N.M. health official is likely pick to lead FDA Clinton administration favors Kessler ex-deputy

January 22, 1998|By LOS ANGELES TIMES

WASHINGTON -- The Clinton administration reportedly is eager to name Dr. Jane E. Henney, vice president of the University of New Mexico Health Sciences Center, to fill the nearly yearlong vacancy created at the Food and Drug Administration by the resignation of its high-profile commissioner, Dr. David A. Kessler.

Among her credentials -- which include nearly a decade at the National Cancer Institute -- is that she worked for Kessler for two years as a close deputy.

While this makes her very appealing to the White House, consumer groups and Democrats, it could hurt her confirmation chances among Senate Republicans, many of whom were angered by Kessler's aggressive, hands-on style.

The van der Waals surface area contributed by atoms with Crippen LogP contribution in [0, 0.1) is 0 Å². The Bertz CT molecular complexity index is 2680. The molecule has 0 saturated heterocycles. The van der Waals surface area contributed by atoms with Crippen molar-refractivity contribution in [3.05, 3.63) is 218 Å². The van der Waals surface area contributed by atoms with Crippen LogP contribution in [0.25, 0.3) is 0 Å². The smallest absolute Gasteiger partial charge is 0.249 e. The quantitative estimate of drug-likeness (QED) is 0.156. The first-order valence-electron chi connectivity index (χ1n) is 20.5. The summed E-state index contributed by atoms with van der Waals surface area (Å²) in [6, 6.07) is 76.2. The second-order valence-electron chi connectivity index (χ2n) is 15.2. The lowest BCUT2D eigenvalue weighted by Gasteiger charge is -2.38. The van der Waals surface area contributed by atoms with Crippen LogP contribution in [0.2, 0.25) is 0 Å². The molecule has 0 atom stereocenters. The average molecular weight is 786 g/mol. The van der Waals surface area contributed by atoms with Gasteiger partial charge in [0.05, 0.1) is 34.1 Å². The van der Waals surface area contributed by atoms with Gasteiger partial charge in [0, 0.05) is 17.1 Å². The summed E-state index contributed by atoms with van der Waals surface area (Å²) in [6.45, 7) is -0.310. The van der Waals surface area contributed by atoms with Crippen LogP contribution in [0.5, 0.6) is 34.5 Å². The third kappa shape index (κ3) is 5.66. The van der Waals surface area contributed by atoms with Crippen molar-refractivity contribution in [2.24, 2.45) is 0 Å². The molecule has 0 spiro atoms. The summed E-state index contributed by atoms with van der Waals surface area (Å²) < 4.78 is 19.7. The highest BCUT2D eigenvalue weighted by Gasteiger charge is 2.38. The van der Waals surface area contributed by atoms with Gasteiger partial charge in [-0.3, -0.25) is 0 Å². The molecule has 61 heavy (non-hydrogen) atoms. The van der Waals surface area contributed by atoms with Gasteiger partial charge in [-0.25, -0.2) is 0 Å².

And observers believe that the last thing President Clinton needs right now is another confirmation battle during a time when he has endured several political and philosophical clashes with GOP senators.

The administration has not said when the FDA nomination will be forthcoming; one official said yesterday, "No announcement is imminent."

Within government circles, the job is regarded as one of immeasurable importance. The FDA regulates foods, drugs, cosmetics and medical devices -- products accounting for 25 cents of every consumer dollar spent.

Under Kessler, the FDA became especially active. Along with vigorously enforcing its statutes, it pushed a series of initiatives, some of which infuriated GOP leaders. The initiatives included rules to speed up drug approvals, revamp food labels and regulate tobacco,

Pub Date: 1/22/98

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